Wheels of Fortune

They say that once you learn to ride a bike, you never forget. Well, once you ride the singletrack around Bozeman, you never forget—and you never stop craving it. If you want to hit the trails, great, just be sure to do it right.

Essential Gear
Obviously, you need a bike. As with most things, it’s advisable to try before you buy. Most shops have decent rentals, and the most affordable long-term investments will be found in the shop’s demo fleet. Often, brand reps come to town with their whole lineup in tow, giving you the opportunity to demo and decide what kind of bike you want—cross-country, downhill, etc.

Bikes are expensive, so you’ll need to overcome the initial sticker-shock. That being said, as a mountain-biking mecca, our town runneth over with deals on gear. If you’re looking to spend as little as possible, start at a second-hand store, pawn shop, or the annual GVBC Bike Swap. If you’re willing to pay more, hit the bike shops. Remember that rear suspension is ideal, but expensive—if you’re a casual biker, you might be able to save a grand or more by sticking with a hardtail.

Next, you’ll need a helmet, pack, and multi-tool for those likely mechanical failures on the trail. Plus the standard outdoor equipment: extra layer, rain shell, first-aid kit, and bear spray. Padded gloves are a great option, as are glasses. Total newbies might want knee and elbow pads until the awkward always-crashing period has passed.

Where to Go
Bozeman has a bounty of trails. From beginner to expert, there are plenty to match your style and help you learn.

If you’re a newbie, head to the old logging road up Bozeman Creek, also known as Sourdough. This all-dirt trail steadily climbs almost ten miles to Mystic Lake, but you can turn around wherever and coast effortlessly all the way back to your car. Next, check out Copper City. With several miles of manageable trails, low elevation, and a drier climate, this destination is excellent for fall or spring riding, and a good place to train your lungs before the big summer season.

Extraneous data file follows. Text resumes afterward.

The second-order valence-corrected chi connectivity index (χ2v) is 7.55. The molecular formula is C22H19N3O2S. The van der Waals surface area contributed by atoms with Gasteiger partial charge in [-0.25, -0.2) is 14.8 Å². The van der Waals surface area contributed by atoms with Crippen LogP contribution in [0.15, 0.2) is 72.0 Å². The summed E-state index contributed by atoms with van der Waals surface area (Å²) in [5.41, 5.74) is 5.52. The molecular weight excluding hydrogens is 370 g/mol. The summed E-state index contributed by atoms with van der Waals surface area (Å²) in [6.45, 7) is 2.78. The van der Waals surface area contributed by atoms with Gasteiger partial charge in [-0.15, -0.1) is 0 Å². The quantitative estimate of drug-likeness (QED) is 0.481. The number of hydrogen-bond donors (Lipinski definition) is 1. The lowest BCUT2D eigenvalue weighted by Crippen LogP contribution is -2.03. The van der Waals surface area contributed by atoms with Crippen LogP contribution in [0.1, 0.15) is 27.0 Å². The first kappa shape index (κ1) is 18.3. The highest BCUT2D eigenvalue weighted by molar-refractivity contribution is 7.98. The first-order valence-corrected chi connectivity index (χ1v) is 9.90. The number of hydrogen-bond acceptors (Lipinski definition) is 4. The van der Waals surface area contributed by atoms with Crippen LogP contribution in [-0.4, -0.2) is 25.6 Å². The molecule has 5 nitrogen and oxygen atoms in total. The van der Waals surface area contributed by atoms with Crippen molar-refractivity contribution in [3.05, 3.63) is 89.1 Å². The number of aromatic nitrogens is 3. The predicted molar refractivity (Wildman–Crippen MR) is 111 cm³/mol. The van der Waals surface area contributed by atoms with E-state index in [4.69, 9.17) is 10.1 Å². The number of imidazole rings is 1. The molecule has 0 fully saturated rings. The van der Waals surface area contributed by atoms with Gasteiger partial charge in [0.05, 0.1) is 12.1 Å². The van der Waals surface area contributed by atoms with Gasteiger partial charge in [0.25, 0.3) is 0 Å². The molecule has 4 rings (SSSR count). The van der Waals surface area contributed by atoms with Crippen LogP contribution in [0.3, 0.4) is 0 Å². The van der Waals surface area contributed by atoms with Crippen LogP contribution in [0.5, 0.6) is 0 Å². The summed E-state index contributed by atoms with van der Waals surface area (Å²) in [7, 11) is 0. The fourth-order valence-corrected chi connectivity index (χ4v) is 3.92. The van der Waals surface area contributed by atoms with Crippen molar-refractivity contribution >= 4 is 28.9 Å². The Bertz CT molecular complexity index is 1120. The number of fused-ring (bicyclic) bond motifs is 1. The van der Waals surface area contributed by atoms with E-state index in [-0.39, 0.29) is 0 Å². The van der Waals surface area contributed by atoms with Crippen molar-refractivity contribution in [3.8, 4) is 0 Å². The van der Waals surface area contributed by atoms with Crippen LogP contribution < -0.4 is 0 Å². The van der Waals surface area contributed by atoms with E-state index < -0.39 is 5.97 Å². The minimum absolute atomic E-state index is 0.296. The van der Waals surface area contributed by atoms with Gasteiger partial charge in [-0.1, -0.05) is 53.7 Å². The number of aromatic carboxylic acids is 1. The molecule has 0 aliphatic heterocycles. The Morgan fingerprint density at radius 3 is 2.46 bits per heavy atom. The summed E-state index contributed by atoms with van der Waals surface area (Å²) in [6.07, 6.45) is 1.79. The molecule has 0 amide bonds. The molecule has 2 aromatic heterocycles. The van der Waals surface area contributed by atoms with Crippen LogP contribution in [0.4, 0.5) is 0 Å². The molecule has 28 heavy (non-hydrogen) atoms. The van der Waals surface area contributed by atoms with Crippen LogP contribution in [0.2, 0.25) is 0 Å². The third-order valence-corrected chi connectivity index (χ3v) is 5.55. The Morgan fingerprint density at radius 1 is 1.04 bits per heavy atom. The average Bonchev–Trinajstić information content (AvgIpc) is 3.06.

In town, you can hop on the Main Street to the Mountains trail system at any point and go until the sun sets. Mosey along the Gallagator to Peets Hill, then onto Highland Glen where the trails are packed into a small area, and multiple figure eights make for fun beginner looping.

Once you’re comfortable riding singletrack, head over to the South Cottonwood trailhead. This creekside trail has gradual climbs, mellow descents, and loads of technical rocky sections to test your skills. It’s another out-and-back, so you can ride for two miles or ten, depending on your energy level and available time.

Up in Hyalite, the Moser Creek area has several options, all of which feature shorter climbs than some of Hyalite’s burlier rides like Emerald Lake. While Moser’s trails are on the map, there are some confusing junctions, so do some research and figure out loops that work for you.

South of town in the Gallatin foothills is Leverich, probably Bozeman’s most popular mountain-bike trail. During the summer, the parking lot overflows with vehicles, so we suggest making some biking friends to carpool with. Although Leverich isn’t technically directional, almost everyone rides the trail clockwise, taking a left at the first junction. Right out of the gate, you’ll climb a series of relentless switchbacks before topping out along a ridge. This is a good spot to take a break—there’s more climbing ahead. After about an hour of slogging uphill, get ready for a smile-inducing downhill full of flow, berms, and a few small drops.

For a true Bozeman classic, head to the Emerald Lake trail at the southern end of Hyalite Canyon. The climb has several brutal sections, full of loose rock and steep grades. But your reward is an alpine setting rivaled by few anywhere. Even if you have to walk parts of this trail, the reward is well worth the effort.

A great way to immerse yourself in the Bozeman biking scene is at the many fun events throughout the year. Meet biking buddies, enjoy a few beers, and talk shop at these classic get-togethers.

Group Rides
Several organizations around town host group rides around Bozeman. Check out Alter Cycles, Owenhouse, Pedal Project, SWMMBA, the Gallatin Valley Bicycle Club, and Bangtail to get in on these fun social events.

Tuesdays, Thursdays & Saturdays
Bike Kitchen Hours – Bozeman. One way to get a bike cheaply is to work for it. Donate hours to Bozeman’s nonprofit bike shop and your time could earn you a free bike.

Mondays, April-June
Dig Days – Bozeman. Kick off the spring season with some dig days hosted by the Southwest Montana Mountain Bike Association. They’ll start in town, on trails like Highland Glen, then work their way uphill as the snow melts.

GVBC Bike Swap – Bozeman. Your chance to score sweet deals on used biking gear and last season’s models. Go early and get in line—the best stuff flies off the shelves.

Montana Enduro Series – MT. If you’re serious about mountain biking, tackle some serious spring/summer competition. Four towns, four races, plenty of grueling uphill, and always a wild ride down.

Bike to Work Week – Bozeman. Commuting by the power of two legs is good for us and the environment, and it cuts down on traffic congestion, too. During this fun week, you’ll be treated to free coffee, breakfast, and beer at select locations round town, just for riding your bike to work.

Moser Shake’N’Bake – Hyalite. Choose either the 40- or 20-mile race and enjoy a combination of singletrack, double-track, and roads, with spectacular views.

September 26
National Public Lands Day – Bozeman. Before midterms roll around, join the Southwest Montana Mountain Bike Association for a day of giving back to the trails.

Editor’s note: Dates are subject to change based on weather and other factors. For the most updated information, visit